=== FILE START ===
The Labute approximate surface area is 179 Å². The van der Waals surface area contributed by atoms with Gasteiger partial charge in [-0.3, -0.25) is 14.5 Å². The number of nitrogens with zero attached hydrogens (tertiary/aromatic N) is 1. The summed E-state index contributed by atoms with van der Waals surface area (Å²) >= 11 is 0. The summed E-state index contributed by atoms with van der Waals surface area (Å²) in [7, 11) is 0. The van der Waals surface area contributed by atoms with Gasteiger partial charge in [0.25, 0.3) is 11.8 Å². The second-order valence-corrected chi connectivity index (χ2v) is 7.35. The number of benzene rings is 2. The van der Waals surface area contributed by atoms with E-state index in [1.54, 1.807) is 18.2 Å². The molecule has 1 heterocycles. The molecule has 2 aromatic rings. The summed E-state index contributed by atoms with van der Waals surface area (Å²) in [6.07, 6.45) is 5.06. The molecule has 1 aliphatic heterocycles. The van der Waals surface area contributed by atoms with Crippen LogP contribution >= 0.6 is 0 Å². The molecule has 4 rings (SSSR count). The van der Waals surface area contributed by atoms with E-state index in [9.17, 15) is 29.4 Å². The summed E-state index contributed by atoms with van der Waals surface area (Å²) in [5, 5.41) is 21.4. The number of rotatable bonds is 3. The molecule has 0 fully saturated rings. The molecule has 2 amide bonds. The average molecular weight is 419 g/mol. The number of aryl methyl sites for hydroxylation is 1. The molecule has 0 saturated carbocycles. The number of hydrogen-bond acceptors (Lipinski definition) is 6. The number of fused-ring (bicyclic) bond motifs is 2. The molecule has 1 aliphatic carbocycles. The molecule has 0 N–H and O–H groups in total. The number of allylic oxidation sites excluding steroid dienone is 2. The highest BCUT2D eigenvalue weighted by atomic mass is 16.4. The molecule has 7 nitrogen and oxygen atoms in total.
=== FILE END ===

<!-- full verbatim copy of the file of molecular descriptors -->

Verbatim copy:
The Labute approximate surface area is 179 Å². The van der Waals surface area contributed by atoms with Gasteiger partial charge in [-0.3, -0.25) is 14.5 Å². The number of nitrogens with zero attached hydrogens (tertiary/aromatic N) is 1. The summed E-state index contributed by atoms with van der Waals surface area (Å²) >= 11 is 0. The summed E-state index contributed by atoms with van der Waals surface area (Å²) in [7, 11) is 0. The van der Waals surface area contributed by atoms with Gasteiger partial charge in [0.25, 0.3) is 11.8 Å². The second-order valence-corrected chi connectivity index (χ2v) is 7.35. The number of benzene rings is 2. The van der Waals surface area contributed by atoms with E-state index in [1.54, 1.807) is 18.2 Å². The molecule has 1 heterocycles. The molecule has 2 aromatic rings. The summed E-state index contributed by atoms with van der Waals surface area (Å²) in [6.07, 6.45) is 5.06. The molecule has 1 aliphatic heterocycles. The van der Waals surface area contributed by atoms with Crippen LogP contribution >= 0.6 is 0 Å². The molecule has 4 rings (SSSR count). The van der Waals surface area contributed by atoms with E-state index in [9.17, 15) is 29.4 Å². The summed E-state index contributed by atoms with van der Waals surface area (Å²) in [5, 5.41) is 21.4. The number of rotatable bonds is 3. The molecule has 0 fully saturated rings. The molecule has 2 amide bonds. The average molecular weight is 419 g/mol. The number of aryl methyl sites for hydroxylation is 1. The molecule has 0 saturated carbocycles. The number of hydrogen-bond acceptors (Lipinski definition) is 6. The number of fused-ring (bicyclic) bond motifs is 2. The molecule has 1 aliphatic carbocycles. The molecule has 0 N–H and O–H groups in total. The number of allylic oxidation sites excluding steroid dienone is 2. The highest BCUT2D eigenvalue weighted by atomic mass is 16.4. The molecule has 7 nitrogen and oxygen atoms in total.